Health Insurance Exchanges Put Defined Benefits to the Test
A new whitepaper, the second in a series by analysts from Booz & Company, takes a look at the evolution of healthcare exchanges and the implications for healthcare industry stakeholders. This one focuses on how defined contributions may influence HIE development.
Ashish Kaura, a partner in the North American health practice at Booz & Company and a co-author of the white paper, says there's a "strong defined-contribution bias" in the Patient Protection and Affordable Care Act in terms of the "kinds of functionality exchanges could provide" to enable side-by-side product comparisons and advice on plan selection.
The whitepaper looks at defined contributions in single-carrier and multi-carrier private exchanges. Minoo Javanmardian, PhD, a partner in the North American health practice at Booz & Company and a co-author of the whitepaper, explains that for multi-carrier exchanges, a private exchange operator like ADP would act as a broker to sign up multiple payers to provide a range of product options in the exchange.
The operator would also serve as an intermediary between employers and insurers. In the single-carrier model the health plan offers its products directly to employers, who play more of a role in product design.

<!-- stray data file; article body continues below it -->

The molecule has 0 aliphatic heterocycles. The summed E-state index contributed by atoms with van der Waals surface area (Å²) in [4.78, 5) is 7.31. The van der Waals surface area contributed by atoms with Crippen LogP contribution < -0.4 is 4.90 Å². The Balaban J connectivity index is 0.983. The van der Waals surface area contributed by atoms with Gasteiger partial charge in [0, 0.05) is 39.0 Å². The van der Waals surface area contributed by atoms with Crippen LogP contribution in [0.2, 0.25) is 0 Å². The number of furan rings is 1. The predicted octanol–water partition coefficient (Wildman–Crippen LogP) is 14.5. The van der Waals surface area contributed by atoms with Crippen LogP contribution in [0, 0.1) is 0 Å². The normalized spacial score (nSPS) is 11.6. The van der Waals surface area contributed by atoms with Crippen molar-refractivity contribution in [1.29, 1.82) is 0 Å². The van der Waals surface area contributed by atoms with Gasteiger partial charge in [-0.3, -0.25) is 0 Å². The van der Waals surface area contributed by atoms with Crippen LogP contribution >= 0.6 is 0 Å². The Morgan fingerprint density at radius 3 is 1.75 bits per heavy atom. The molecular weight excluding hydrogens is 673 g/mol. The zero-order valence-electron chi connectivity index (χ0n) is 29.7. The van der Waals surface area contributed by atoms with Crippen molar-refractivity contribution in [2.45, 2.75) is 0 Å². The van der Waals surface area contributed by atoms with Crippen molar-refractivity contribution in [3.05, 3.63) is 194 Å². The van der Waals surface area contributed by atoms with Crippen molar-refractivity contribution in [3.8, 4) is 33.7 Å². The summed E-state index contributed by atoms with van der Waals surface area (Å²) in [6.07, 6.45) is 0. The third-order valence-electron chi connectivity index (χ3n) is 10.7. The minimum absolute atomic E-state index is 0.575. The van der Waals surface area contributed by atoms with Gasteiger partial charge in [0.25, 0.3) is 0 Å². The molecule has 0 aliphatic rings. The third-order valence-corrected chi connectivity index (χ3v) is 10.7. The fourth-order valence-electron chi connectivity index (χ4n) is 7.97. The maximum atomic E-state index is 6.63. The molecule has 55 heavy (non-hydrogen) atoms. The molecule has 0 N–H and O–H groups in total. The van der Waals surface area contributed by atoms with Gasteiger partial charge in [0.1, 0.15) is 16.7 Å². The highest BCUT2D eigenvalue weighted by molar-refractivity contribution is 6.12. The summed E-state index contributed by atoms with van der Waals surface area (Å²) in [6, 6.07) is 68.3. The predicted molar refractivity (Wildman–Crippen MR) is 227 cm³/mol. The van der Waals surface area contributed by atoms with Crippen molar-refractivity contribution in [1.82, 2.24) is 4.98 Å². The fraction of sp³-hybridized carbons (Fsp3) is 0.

- Primary Care Docs Average More Hospital Revenue Than Specialists
- How Chargemaster Data May Affect Hospital Revenue
- $6.4B Henry Ford, Beaumont Merger Failed on Cultural Hurdles
- House Lawmakers Grill CMS Over Health Exchange Navigators
- Insurer's App Aims to Lower Healthcare Costs, Securely
- Fortunately, Angelina Jolie Isn't On Medicare
- ED Physicians Key to Half of Hospital Admissions
- 69% of Employers Plan to Offer Healthcare Coverage After 2014
- Don't Let Nurses Sink Your Bottom Line
- Q&A: Catholic Health Initiatives' New Senior VP for Capital Finance